Yes, it’s long and quite detailed, but I promise it won’t take you as long to read as it took me to write, let alone actually do the race. I’ve tried to make it both entertaining and informative.
Training & Preparation
I chose Ironman Coeur D’Alene (CDA) for my first Ironman race b/c it’s relatively close to home (15 hours by car) and it looked like as good a race as any to tackle. Plus, at the time I signed up, 2 other Mad Cows were doing Ironman races on the same day – Michael in CDA and Eric in France.
Based on my training, I was budgeting on:
1:45 swim / 7:00 bike / 5:00 run
With transitions, that would bring me just under 14:00 hours total time. My outside goals were 1:30 swim, 6:30 bike, and 4:30 marathon, plus transitions for a sub-13:00 finish. I figured it would take a perfect day (both racing and weather and lots of luck) for me to achieve a sub-13:00, so the 14:00 hour was really my focus.
Previous Half Ironman times were 5:42 (Lake Stevens) and 5:50 (Napa Valley). 14:00 hours falls in line with the general formula of “take your half ironman time and add 2 hours… Thanks to Cody for telling me this equation…) And who knows where and when you can shave 39 seconds here and there…
I mostly trained with Michael Lindquist, with a few rides and runs with Carson Jeffres, Bernhard Strum, Cary Craig, and Eric Russell. Peter Carroll is the other Mad Cowin the race, but our training schedules didn’t jive. Great to know that we had 5 of us all racing that day. For the bike portion, Michael and I worked up to a couple of 100+ milers, frequently taking the Cantelow-Cardiac-Wooden Valley-Cantelow loop from Davis. Towards the end of training, we did a few early morning Cantelow loops starting from Winters to get in some more hills.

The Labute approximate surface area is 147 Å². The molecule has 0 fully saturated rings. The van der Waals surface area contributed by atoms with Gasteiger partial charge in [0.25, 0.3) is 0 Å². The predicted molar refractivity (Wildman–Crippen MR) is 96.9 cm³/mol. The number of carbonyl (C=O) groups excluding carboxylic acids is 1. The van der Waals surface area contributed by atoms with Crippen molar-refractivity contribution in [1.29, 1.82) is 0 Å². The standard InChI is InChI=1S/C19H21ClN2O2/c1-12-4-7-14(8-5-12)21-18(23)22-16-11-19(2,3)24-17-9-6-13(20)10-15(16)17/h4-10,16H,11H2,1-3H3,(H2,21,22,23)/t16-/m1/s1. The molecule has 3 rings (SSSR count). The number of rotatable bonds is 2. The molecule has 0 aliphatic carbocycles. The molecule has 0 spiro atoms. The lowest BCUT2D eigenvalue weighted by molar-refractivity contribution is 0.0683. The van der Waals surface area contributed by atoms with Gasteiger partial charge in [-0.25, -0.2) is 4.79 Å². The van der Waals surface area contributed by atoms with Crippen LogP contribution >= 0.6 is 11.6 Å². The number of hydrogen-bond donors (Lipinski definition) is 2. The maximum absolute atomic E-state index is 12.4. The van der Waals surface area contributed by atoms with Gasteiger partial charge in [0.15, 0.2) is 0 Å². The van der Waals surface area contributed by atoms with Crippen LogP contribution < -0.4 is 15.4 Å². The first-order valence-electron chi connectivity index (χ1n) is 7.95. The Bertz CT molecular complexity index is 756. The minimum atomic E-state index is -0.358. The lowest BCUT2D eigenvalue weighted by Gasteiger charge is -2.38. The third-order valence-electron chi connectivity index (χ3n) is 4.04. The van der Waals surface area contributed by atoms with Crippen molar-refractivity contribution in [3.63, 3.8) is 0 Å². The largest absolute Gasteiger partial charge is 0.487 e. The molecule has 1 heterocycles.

Did lots and lots of swimming starting back in December, especially open water in Berryessa and weekly 5000-5500 yard swims in the pool. Didn’t do as much running as you’d think. Did one 19-mile run about 6 weeks before the race, with several 13-15 milers. My rationale was that I needed to be strong on the swim so I had plenty of energy for the bike (my weak area), and somewhat strong on the bike to have some gas in the tank for the run (my strong area). Going into training, I’d say the run was my strongest of the 3 segments, not from a speed perspective, but from an endurance perspective. I can do 10 and 11 minutes miles for a really, really long time.
Getting to CDA and Pre-Race
I arrived to CDA on Thursday. Drove from Davis – went about 10 hours on Wednesday, then finished the last 5 hours on Thursday. Rented a house via CDAGetaway (I totally recommend this service BTW). I initially planned/reserved a hotel about 1.5 miles north of downtown. The Shilo Inn was about $160/night, but a couple weeks before the race, I decided on a house instead so I could cook my own meals, be able to spread out and be closer to downtown. I didn’t plan this, but turns out the house was 1 block from both the bike and run course, which was hugely convenient for Lena (my wife and Team Captain), in-laws, and parents (aka “Official Crew of Team Sambucci” – more on this later…)